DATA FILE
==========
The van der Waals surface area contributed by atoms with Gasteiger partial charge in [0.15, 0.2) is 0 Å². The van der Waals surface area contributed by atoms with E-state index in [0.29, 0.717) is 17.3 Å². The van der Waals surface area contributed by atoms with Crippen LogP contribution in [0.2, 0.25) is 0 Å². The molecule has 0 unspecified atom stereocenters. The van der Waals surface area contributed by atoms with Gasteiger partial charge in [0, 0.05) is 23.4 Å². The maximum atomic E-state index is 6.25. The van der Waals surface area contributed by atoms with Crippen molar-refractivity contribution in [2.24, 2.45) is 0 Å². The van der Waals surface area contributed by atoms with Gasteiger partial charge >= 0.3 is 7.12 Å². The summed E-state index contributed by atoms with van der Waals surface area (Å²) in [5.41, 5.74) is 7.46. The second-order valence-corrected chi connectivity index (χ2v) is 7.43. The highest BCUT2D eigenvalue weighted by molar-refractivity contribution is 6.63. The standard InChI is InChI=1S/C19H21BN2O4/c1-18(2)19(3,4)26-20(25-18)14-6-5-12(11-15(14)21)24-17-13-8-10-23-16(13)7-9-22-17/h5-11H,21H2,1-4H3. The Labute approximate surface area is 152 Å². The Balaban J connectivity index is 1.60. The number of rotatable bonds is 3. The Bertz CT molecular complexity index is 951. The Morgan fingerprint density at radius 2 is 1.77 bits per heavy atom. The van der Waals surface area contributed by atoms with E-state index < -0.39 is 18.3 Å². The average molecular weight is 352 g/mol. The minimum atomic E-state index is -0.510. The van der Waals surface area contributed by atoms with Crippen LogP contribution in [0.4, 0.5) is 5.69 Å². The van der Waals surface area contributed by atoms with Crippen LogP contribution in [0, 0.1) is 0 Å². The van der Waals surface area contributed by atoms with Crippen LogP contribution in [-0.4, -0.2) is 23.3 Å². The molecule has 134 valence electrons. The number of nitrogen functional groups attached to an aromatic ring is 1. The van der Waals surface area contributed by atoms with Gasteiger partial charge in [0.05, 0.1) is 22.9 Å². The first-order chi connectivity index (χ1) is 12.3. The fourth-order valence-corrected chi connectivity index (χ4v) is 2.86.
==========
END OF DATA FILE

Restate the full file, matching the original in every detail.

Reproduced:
The van der Waals surface area contributed by atoms with Gasteiger partial charge in [0.15, 0.2) is 0 Å². The van der Waals surface area contributed by atoms with E-state index in [0.29, 0.717) is 17.3 Å². The van der Waals surface area contributed by atoms with Crippen LogP contribution in [0.2, 0.25) is 0 Å². The molecule has 0 unspecified atom stereocenters. The van der Waals surface area contributed by atoms with Gasteiger partial charge in [0, 0.05) is 23.4 Å². The maximum atomic E-state index is 6.25. The van der Waals surface area contributed by atoms with Crippen molar-refractivity contribution in [2.24, 2.45) is 0 Å². The van der Waals surface area contributed by atoms with Gasteiger partial charge >= 0.3 is 7.12 Å². The summed E-state index contributed by atoms with van der Waals surface area (Å²) in [5.41, 5.74) is 7.46. The second-order valence-corrected chi connectivity index (χ2v) is 7.43. The highest BCUT2D eigenvalue weighted by molar-refractivity contribution is 6.63. The standard InChI is InChI=1S/C19H21BN2O4/c1-18(2)19(3,4)26-20(25-18)14-6-5-12(11-15(14)21)24-17-13-8-10-23-16(13)7-9-22-17/h5-11H,21H2,1-4H3. The Labute approximate surface area is 152 Å². The Balaban J connectivity index is 1.60. The number of rotatable bonds is 3. The Bertz CT molecular complexity index is 951. The Morgan fingerprint density at radius 2 is 1.77 bits per heavy atom. The van der Waals surface area contributed by atoms with E-state index < -0.39 is 18.3 Å². The average molecular weight is 352 g/mol. The minimum atomic E-state index is -0.510. The van der Waals surface area contributed by atoms with Crippen LogP contribution in [0.4, 0.5) is 5.69 Å². The van der Waals surface area contributed by atoms with Crippen LogP contribution in [0, 0.1) is 0 Å². The van der Waals surface area contributed by atoms with Crippen LogP contribution in [-0.4, -0.2) is 23.3 Å². The molecule has 134 valence electrons. The number of nitrogen functional groups attached to an aromatic ring is 1. The van der Waals surface area contributed by atoms with Gasteiger partial charge in [0.05, 0.1) is 22.9 Å². The first-order chi connectivity index (χ1) is 12.3. The fourth-order valence-corrected chi connectivity index (χ4v) is 2.86.